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Caring For Advanced Illness Through Faith Communities

November 14, 2016 | California Health Report

Community health experts continue to connect with older adults through faith-based communities.

The city of Fremont did this several years ago with its Community Ambassadors Program for Seniors. From churches, temples, mosques, and synagogues to community centers and beyond, health officials found faith communities already had deep ties within ethnic communities.

So when a Pennsylvania-based foundation recently announced two grants for innovations in health care, they chose an Oakland program that addresses advanced illness through several local African-American churches.

The Alameda County Care Alliance injects “care navigators” inside five African-American churches to help congregants suffering from advanced illnesses like cancer navigate the complex worlds of palliative care and hospice. Undertaken in part by PHI's Center for Technology and Aging, the care navigators also offer advice on advanced directives and offer guidance on housing, transportation, and respite care for caregivers.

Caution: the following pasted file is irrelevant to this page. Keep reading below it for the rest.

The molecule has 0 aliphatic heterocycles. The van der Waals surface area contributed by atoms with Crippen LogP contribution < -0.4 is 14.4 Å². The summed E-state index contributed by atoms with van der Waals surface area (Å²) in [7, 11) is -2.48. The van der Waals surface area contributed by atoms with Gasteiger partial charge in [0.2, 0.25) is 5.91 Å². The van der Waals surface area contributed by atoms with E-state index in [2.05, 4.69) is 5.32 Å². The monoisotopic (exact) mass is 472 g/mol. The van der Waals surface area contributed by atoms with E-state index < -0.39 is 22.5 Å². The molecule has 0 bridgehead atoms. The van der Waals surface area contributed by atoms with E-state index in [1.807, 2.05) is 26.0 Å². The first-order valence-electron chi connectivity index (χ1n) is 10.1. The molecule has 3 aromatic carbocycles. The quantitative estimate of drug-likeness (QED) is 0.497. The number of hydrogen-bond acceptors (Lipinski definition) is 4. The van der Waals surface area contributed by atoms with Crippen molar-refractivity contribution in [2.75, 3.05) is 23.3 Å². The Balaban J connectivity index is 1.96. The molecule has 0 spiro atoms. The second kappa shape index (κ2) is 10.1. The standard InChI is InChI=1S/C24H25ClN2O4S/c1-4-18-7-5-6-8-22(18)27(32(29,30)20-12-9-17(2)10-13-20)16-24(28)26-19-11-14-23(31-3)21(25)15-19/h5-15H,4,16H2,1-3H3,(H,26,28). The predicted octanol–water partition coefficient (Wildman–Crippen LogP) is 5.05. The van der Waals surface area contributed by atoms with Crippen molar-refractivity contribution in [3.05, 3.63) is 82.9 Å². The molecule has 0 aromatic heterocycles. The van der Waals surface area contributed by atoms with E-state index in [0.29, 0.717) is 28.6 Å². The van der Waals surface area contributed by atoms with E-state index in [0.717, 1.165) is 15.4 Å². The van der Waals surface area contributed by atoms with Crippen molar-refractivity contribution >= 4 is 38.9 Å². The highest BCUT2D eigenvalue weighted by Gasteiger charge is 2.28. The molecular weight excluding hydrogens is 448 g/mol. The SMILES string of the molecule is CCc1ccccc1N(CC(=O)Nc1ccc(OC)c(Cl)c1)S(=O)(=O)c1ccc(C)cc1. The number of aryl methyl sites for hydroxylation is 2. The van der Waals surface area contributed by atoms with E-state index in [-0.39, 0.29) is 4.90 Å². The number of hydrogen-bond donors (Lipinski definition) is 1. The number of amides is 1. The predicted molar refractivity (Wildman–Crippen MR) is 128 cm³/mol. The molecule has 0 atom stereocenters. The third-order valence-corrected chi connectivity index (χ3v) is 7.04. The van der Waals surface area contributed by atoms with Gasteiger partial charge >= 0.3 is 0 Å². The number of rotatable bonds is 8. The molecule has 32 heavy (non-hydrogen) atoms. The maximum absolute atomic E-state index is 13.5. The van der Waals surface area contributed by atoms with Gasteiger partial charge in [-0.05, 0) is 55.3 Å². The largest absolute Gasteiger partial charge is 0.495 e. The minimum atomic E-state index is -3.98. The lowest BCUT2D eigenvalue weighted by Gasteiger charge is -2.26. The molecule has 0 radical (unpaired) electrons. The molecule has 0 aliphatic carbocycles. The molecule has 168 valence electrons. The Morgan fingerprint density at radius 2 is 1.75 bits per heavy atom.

“Despite growing national attention to advanced illness care, African Americans experience consistent disparities including a disproportionate burden of advanced illness,” says Janice Bell of the UC Davis Betty Irene Moore School of Nursing, which is collaborating with the alliance to offer training and outreach. “(This program meets) the advanced illness care needs of African American community members in ways that align with their spiritual values and cultural preferences.”

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